• Test colors for accessibility to ensure they‘re distinguishable for the color blind

In Excel, you can customize chart colors in the Design tab under "Change Colors", or manually set individual colors in the Format pane. Don‘t hesitate to diverge from Excel‘s default color schemes to craft a compelling, on-brand palette.

6. Leverage white space

In graphic design, white or negative space serves to break up content, create visual balance, and direct focus. Excel charts are no exception. Leaving strategic white space around your chart elements and data points can make them "pop" and improve readability.

Some easy ways to create white space in a chart:

  • Increase the plot area size
  • Add a border or "padding" between the chart area and the edges of the object
  • Adjust the gap width between columns or bars
  • Stagger labels on the x- or y-axis to give them breathing room

Here‘s a before-and-after showing how adding whitespace makes a chart cleaner and easier to analyze:

Crowded Excel chart vs. chart with more white space

7. Highlight key data points

Calling out specific data points in a chart is an effective way to emphasize key messages or trends you want the audience to know. Excel offers several options for accentuating parts of a chart, such as:

  • Data labels
  • Emphasis colors and gradients
  • Trendlines
  • Error bars
  • Annotations and callouts

Used sparingly, these features can help explain the "why" behind the data and make the underlying story crystal clear. Combine them with the other design principles we‘ve covered and you‘ll be on your way to some seriously impactful Excel charts.

8. Make charts interactive with slicers

Slicers are a powerful feature that allow users to dynamically filter the data shown in an Excel chart or graph. They provide an intuitive, visual way to view different segments or "slices" of the data with a click rather than having to create separate charts.

To add a slicer to an existing chart:

  1. Click anywhere in the chart
  2. Go to the Design tab
  3. Click "Insert Slicer"
  4. Choose the data field(s) you want to filter by
  5. Customize the look and feel of your slicer to match the chart design

Curious to see slicers in action? Check out this interactive Excel chart from Microsoft to get a feel for how they work.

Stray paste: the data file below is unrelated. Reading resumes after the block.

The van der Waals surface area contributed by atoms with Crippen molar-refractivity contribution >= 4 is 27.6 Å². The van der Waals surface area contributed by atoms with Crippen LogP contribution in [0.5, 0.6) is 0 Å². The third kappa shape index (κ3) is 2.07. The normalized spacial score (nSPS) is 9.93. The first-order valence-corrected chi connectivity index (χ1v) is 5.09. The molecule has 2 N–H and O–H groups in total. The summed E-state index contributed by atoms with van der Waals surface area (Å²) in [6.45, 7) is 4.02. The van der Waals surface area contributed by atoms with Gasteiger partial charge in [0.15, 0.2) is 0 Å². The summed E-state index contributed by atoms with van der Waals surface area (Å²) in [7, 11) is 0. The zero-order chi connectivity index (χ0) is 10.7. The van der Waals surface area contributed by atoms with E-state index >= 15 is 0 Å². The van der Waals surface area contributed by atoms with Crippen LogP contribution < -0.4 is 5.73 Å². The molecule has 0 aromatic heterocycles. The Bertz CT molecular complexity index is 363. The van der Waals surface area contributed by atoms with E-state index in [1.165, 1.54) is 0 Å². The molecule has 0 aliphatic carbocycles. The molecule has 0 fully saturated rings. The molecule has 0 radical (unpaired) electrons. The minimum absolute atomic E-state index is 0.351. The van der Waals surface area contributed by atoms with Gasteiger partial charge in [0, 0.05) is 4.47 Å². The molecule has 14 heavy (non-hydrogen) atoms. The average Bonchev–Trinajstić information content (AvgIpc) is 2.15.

9. Tell a story in dashboard form

Individual charts are helpful for displaying different pieces of data—but when you combine a series of related graphs and visualizations in a single view or dashboard, you can really start to tell a powerful story.

Think through which metrics and visuals will paint a complete picture and enable data-driven decision making, then arrange them in a logical layout. Add descriptive labels, brief insights, and visual hierarchy to tie everything together and make the dashboard scannable.

Here‘s an example of what an excel dashboard might look like for a SaaS company measuring the key metrics for their business:

Excel dashboard showing SaaS metrics

Source: Mitch Morando via Mekko Graphics

10. Use templates for a head start

While there‘s certainly an art and science to making great-looking Excel charts, you don‘t have to start from scratch. There are tons of free and low-cost Excel templates out there that can give you a jumping off point for professional data visualizations.

A few of my favorite resources for Excel chart and dashboard templates:

Many of these templates are fully customizable, so you can adapt the colors, fonts, layout, and chart types to your specific needs. They‘re a real time-saver if you‘re looking to churn out high-quality visualizations quickly.

Start charting your data

I hope this post has given you some practical tips and inspiration for making your Excel charts and graphs more informative and visually appealing. Effective data visualization is really a superpower in today‘s business world—so bookmark this guide and refer to it the next time you need to create charts that will wow your colleagues or clients.

From telling a clear story and choosing the right visuals to applying design best practices and interactive features, you now have the formula for driving impact with data in Excel. Happy charting!